Cylinder 65 is supported at the end of a spring biased arm 66 which is supported from a collar 67 on shaft 12 which rotates freely within the collar. Arm 66 extends radially outwardly and vertically upwardly to cylinder 65. A cam follower 68 on arm 66 engages the edge of cam 69 (FIG. 6) which through arm 66 causes reciprocation of the shuttle arm 34 during the labeling cycle. Cam 69 is driven by drive motor 14 through gear box 16, belt 70 and gear box 71. Thus, as seen by comparison of FIGS. 7 through 11, as the container being labeled is carried by rotation of product table 11, the shuttle arm 34 follows the container through the labeling cycle. FIG. 7 shows a container 2 as it approaches the label applicator. When container 2 is in position to receive the label, cylinder 65 is actuated by label start sensor 72 (e.g. Mini-beam 312 CV sold by Banner Engineering of Minneapolis, Minnesota). Simultaneously tape drive motor 54 is actuated to deliver a single label to be applied, at a speed coordinated with the rotation of the container as described hereinafter. As piston 64 is extended the end of the shuttle arm is moved into the path of the container holding stations. As a label breaks away from backing web 32 it is pressed into contact with the container. As it revolves with rotation of table 11, the container rotates, as described hereinafter. As the container revolves and rotates it remains at all times in contact with the label applicator pad as the shuttle arm is reciprocated in one direction by action of cam 69 and arm 66 as seen in FIGS. 9 and 10. At the end of the labeling cycle cylinder 65 is actuated by label stop sensor 73, (e.g Omni-beam OSBFP sold by Banner Engineering) causing the applicator end of the shuttle arm to be retracted out of the path of travel of the container holders, as seen in FIG. 11. Sensor 73 detects the upstream end edge of the next to be applied label. Then the shuttle arm is reciprocated in the opposite direction to the broken line position ready to apply that next label to the next container 2, and the cycle is repeated. At the same time, labels are being applied in identical fashion to containers 1 and 3 by applicators 1 and 3, respectively.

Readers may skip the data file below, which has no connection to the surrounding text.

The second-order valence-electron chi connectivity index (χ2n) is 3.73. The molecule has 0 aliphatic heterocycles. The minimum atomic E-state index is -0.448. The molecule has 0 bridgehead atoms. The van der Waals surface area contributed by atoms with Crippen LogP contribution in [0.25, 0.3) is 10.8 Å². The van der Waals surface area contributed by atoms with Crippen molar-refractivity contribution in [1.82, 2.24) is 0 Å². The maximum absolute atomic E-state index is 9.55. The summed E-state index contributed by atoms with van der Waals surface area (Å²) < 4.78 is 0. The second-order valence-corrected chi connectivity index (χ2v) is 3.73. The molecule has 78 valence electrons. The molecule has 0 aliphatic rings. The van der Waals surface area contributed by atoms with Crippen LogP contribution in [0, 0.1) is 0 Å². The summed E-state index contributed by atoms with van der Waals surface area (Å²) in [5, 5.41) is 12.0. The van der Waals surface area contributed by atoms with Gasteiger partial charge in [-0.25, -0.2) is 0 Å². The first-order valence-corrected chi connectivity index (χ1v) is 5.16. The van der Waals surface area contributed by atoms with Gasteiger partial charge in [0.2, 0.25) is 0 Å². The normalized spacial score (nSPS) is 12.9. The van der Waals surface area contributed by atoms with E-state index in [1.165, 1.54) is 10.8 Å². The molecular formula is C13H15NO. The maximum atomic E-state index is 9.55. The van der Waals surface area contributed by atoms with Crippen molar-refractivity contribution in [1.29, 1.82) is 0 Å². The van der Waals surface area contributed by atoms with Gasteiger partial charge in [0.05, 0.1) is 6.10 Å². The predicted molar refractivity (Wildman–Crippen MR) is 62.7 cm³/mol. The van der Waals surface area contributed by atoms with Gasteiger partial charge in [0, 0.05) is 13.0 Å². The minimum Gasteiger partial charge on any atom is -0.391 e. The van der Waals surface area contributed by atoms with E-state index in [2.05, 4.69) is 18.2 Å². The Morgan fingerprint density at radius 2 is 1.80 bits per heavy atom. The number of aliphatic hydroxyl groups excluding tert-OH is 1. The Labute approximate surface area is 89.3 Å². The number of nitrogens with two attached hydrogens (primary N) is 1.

Intermittent feeding of label stock for application by the shuttle arm is controlled in coordination with the travel of the containers and shuttle arm. An incremental magnetic-optical encoder 74 (e.g. Qube Roto-pulser Model 32 sold by Dynapar of Gurnee, Illinois) is supported at the end of an spring biased arm 75 pivotally attached at 76 to the machine frame. A cam follower 77 carried by encoder 74 engages lobe cam 78 which is rotated in timed relation with cam 69 by chain 80. A plate 81 on the vertical extension of arm 66 interrupts a light beam to activate label start sensor 72 to turn on web drive motor 54 at the start of the labeling cycle. Web drive motor 54 is then actuated by encoder 74 to feed a single label to the applicator at the end of the shuttle arm upon actuation of cylinder 65 on its "in" stroke and to deactivate the motor upon initiation of the "out" stroke, signalled by reflectors 82 and 83, respectively, on lobe cam 78.